• Knuckles : Joint replacement is almost always considered for this repair. Rheumatoid arthritis can cause serious damage and disability to your knuckles.
  • Second joint of your finger : Osteoarthritis commonly causes stiffness and loss of motion. Joint replacement or fusion are considered for these joints. Because you use these joints frequently, there is a chance your implant could wear out. In this case, your provider may recommend further surgery.
  • Top of finger joint : Joint fusion is commonly used to treat arthritis in this joint.

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What Is The Best Doctor To See For Osteoarthritis

Rheumatologists Rheumatologists specialize in musculoskeletal diseases and autoimmune conditions. They treat all types of arthritis, including osteoarthritis, rheumatoid arthritis and psoriatic arthritis. If there’s a chance you have something other than osteoarthritis, you will be sent to a rheumatologist.

How To Treat Osteoarthritis

The goals in treating osteoarthritis are to relieve pain and restore function. Brief rest either by changing activities or wearing a splint can help. Soft, snug sleeves can help support a joint when rigid splints are too restrictive. Heat can soothe the joints and help keep them mobile. It is important to keep as much finger motion and function as possible. Hand therapists can teach joint protection exercises and activity modification to help protect joints. Anti-inflammatory medication or a steroid injection into the joint can decrease pain, but neither cures osteoarthritis.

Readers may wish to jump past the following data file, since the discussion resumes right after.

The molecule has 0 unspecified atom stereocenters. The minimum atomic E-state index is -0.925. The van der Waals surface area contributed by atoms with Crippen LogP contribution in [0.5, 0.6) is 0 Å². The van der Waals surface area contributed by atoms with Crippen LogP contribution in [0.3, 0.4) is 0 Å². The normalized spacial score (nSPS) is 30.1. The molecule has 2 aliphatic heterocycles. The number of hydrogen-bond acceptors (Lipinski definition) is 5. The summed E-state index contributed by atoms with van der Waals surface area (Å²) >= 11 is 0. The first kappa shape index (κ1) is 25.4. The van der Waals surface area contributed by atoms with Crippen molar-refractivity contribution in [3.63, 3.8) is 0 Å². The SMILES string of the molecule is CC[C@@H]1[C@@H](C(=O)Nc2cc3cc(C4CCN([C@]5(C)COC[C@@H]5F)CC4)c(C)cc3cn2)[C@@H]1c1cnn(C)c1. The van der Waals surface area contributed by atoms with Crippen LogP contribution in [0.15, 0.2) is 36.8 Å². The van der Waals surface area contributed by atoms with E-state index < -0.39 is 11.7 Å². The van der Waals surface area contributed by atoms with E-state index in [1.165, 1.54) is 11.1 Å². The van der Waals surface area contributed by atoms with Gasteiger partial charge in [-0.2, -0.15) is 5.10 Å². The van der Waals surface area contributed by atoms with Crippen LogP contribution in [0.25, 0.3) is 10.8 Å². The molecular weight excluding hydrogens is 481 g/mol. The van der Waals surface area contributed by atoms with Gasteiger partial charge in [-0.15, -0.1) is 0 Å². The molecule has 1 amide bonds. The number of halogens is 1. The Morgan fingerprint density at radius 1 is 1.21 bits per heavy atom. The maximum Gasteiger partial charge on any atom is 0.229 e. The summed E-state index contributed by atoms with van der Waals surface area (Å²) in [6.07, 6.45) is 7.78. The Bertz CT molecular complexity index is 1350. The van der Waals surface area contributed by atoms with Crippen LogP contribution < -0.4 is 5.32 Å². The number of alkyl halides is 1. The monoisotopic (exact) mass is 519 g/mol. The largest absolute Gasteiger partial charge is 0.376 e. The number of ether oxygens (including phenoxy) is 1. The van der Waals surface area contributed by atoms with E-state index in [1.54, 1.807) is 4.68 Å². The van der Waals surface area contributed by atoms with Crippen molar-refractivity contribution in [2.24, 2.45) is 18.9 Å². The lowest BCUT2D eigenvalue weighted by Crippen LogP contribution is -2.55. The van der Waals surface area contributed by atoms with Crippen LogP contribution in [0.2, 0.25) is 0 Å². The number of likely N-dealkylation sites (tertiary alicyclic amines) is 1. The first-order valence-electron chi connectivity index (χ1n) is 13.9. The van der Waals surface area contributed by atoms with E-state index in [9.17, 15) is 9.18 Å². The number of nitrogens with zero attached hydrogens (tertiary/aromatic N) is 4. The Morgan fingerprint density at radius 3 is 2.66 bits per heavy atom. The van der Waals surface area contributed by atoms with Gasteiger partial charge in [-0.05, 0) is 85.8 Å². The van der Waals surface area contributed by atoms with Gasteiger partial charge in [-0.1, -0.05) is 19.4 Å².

Surgery is considered when the non-surgical options above have not helped. In most cases, you will tell your doctor when you are ready for surgery. The goal is to restore as much function as possible and to minimize your pain. One type of surgery is joint fusion. The worn cartilage is removed and the bones on each side of the joint are fused together, which means that the joint will not move but it will not hurt. Another choice is joint reconstruction, where the rough joint surface is removed and either replaced with your own soft tissue or with an implant. The type of surgery depends on the joint involved, your anatomy, and your activities. Your hand surgeon can help you decide which type of surgery is the best for you.

This content is written, edited and updated by hand surgeon members of the American Society for Surgery of the Hand.Find a hand surgeon near you.